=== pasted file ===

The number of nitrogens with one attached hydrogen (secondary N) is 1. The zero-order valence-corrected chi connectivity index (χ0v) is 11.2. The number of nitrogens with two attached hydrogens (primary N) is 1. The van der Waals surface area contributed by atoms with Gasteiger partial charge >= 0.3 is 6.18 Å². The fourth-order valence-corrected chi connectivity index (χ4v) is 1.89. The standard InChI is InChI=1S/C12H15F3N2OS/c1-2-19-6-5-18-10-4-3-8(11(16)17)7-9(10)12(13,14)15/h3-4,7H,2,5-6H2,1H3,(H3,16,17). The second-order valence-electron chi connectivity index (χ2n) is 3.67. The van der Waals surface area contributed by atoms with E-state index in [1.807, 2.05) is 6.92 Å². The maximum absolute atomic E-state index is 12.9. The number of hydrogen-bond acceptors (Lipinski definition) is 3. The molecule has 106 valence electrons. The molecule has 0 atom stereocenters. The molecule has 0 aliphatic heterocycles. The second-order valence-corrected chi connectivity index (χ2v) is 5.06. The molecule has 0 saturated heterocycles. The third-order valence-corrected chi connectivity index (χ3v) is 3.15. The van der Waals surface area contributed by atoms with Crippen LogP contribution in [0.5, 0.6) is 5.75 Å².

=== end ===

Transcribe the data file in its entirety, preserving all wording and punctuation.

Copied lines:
The number of nitrogens with one attached hydrogen (secondary N) is 1. The zero-order valence-corrected chi connectivity index (χ0v) is 11.2. The number of nitrogens with two attached hydrogens (primary N) is 1. The van der Waals surface area contributed by atoms with Gasteiger partial charge >= 0.3 is 6.18 Å². The fourth-order valence-corrected chi connectivity index (χ4v) is 1.89. The standard InChI is InChI=1S/C12H15F3N2OS/c1-2-19-6-5-18-10-4-3-8(11(16)17)7-9(10)12(13,14)15/h3-4,7H,2,5-6H2,1H3,(H3,16,17). The second-order valence-electron chi connectivity index (χ2n) is 3.67. The van der Waals surface area contributed by atoms with E-state index in [1.807, 2.05) is 6.92 Å². The maximum absolute atomic E-state index is 12.9. The number of hydrogen-bond acceptors (Lipinski definition) is 3. The molecule has 106 valence electrons. The molecule has 0 atom stereocenters. The molecule has 0 aliphatic heterocycles. The second-order valence-corrected chi connectivity index (χ2v) is 5.06. The molecule has 0 saturated heterocycles. The third-order valence-corrected chi connectivity index (χ3v) is 3.15. The van der Waals surface area contributed by atoms with Crippen LogP contribution in [0.5, 0.6) is 5.75 Å².